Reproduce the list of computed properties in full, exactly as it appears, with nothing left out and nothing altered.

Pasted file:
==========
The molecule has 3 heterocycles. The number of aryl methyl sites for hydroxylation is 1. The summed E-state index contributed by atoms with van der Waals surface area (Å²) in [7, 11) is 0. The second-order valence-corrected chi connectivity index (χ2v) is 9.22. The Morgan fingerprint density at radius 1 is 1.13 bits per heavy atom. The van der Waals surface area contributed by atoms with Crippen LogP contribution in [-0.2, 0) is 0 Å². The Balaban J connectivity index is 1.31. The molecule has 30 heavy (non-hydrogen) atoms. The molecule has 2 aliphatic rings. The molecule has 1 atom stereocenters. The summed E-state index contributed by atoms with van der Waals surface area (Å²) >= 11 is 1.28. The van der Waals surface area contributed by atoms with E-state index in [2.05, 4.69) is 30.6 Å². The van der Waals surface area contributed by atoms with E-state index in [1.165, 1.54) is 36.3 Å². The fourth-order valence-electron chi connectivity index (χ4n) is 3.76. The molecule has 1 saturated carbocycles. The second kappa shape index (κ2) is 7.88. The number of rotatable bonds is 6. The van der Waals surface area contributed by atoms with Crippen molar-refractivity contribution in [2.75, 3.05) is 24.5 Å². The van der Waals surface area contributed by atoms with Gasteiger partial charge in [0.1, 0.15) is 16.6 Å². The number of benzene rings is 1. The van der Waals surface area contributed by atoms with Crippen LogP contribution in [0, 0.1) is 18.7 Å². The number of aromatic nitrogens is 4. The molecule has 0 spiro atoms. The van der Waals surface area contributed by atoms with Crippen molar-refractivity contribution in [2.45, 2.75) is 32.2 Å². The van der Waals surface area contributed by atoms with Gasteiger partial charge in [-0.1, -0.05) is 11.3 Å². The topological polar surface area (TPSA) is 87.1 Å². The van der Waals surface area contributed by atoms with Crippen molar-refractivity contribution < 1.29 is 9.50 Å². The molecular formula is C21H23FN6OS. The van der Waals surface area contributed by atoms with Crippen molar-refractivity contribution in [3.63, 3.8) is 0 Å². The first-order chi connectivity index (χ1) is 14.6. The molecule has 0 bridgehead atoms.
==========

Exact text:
The molecule has 3 heterocycles. The number of aryl methyl sites for hydroxylation is 1. The summed E-state index contributed by atoms with van der Waals surface area (Å²) in [7, 11) is 0. The second-order valence-corrected chi connectivity index (χ2v) is 9.22. The Morgan fingerprint density at radius 1 is 1.13 bits per heavy atom. The van der Waals surface area contributed by atoms with Crippen LogP contribution in [-0.2, 0) is 0 Å². The Balaban J connectivity index is 1.31. The molecule has 30 heavy (non-hydrogen) atoms. The molecule has 2 aliphatic rings. The molecule has 1 atom stereocenters. The summed E-state index contributed by atoms with van der Waals surface area (Å²) >= 11 is 1.28. The van der Waals surface area contributed by atoms with E-state index in [2.05, 4.69) is 30.6 Å². The van der Waals surface area contributed by atoms with E-state index in [1.165, 1.54) is 36.3 Å². The fourth-order valence-electron chi connectivity index (χ4n) is 3.76. The molecule has 1 saturated carbocycles. The second kappa shape index (κ2) is 7.88. The number of rotatable bonds is 6. The van der Waals surface area contributed by atoms with Crippen molar-refractivity contribution in [2.75, 3.05) is 24.5 Å². The van der Waals surface area contributed by atoms with Gasteiger partial charge in [0.1, 0.15) is 16.6 Å². The number of benzene rings is 1. The van der Waals surface area contributed by atoms with Crippen LogP contribution in [0, 0.1) is 18.7 Å². The number of aromatic nitrogens is 4. The molecule has 0 spiro atoms. The van der Waals surface area contributed by atoms with Crippen molar-refractivity contribution in [2.45, 2.75) is 32.2 Å². The van der Waals surface area contributed by atoms with Gasteiger partial charge in [-0.1, -0.05) is 11.3 Å². The topological polar surface area (TPSA) is 87.1 Å². The van der Waals surface area contributed by atoms with Crippen molar-refractivity contribution < 1.29 is 9.50 Å². The molecular formula is C21H23FN6OS. The van der Waals surface area contributed by atoms with Crippen molar-refractivity contribution in [3.63, 3.8) is 0 Å². The first-order chi connectivity index (χ1) is 14.6. The molecule has 0 bridgehead atoms.